Ferritic stainless steels
Definition and applications
Ferritic steels are stainless steels containing mainly chromium, in some cases with slight additions of other elements such as molybdenum, aluminum, niobium.
Both austenitic and ferritic steels, have no phase transformation and therefore cannot be treated with heat to increase the mechanical characteristics and the only way to do this is by cold deformation.
The most common ferritic stainless steel is grade 430. Both 430 steel and its sulfur grade, 430F are suitable for chip removal. Grade 434 is characterized by the presence molybdenum in the alloy, The addition of molybdenum increases this alloy’s corrosion resistance and its attack to many chemicals. It combines good heat and oxidation resistance. On the other hand, a further addition of niobium makes grade 436, a steel with greater resistance to heat. Finally, there is grade 409, is widely used for vehicle exhaust systems.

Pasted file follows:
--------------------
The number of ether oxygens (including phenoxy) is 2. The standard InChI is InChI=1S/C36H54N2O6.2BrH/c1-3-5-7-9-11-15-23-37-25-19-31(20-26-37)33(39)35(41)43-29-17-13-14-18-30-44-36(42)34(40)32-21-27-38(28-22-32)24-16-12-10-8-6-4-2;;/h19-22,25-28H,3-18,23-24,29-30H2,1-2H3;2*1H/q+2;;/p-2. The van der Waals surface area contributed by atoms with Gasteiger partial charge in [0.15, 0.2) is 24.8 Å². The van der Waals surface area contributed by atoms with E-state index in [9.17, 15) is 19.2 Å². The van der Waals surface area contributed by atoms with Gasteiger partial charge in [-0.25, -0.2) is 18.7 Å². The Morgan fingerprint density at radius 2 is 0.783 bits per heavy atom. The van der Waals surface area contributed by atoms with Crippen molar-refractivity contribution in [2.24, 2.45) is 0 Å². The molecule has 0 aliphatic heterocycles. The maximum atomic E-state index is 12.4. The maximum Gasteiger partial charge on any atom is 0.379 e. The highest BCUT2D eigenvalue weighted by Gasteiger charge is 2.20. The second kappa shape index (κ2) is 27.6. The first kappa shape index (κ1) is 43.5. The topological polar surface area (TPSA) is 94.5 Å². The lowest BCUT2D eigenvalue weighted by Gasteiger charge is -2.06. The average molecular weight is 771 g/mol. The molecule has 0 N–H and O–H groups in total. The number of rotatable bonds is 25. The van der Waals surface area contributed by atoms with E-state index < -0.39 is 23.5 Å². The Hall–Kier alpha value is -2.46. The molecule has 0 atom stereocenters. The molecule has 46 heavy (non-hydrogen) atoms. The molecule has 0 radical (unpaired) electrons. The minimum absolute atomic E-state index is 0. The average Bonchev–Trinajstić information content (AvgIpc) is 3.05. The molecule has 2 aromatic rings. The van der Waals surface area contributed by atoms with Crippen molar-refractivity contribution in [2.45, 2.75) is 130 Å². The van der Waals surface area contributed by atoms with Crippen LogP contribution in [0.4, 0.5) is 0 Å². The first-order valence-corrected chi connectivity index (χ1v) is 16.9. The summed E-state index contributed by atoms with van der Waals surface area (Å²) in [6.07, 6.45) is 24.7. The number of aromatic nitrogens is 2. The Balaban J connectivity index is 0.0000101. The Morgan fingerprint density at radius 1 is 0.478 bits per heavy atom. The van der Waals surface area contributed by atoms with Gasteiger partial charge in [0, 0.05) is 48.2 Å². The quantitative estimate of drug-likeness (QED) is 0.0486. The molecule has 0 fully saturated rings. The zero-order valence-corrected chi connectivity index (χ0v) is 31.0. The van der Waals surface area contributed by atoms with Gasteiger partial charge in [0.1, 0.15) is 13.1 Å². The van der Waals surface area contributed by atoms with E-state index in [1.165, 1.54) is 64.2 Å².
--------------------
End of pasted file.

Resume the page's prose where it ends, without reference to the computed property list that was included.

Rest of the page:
Austenitic-ferritic stainless steels (Duplex)
Duplex stainless steel grades have a two-phase ferritic-austenitic microstructure, with a phase balance . While exact ratios vary by grade, most duplex steels have a structure that is roughly 50-percent austenite and 50-percent ferrite.
The two-phase structure combine many of the beneficial properties of ferritic and austenitic stainless steels in terms of mechanical properties. The duplex microstructure contributes to the high mechanical strength and high resistance to stress corrosion cracking in aggressive environments.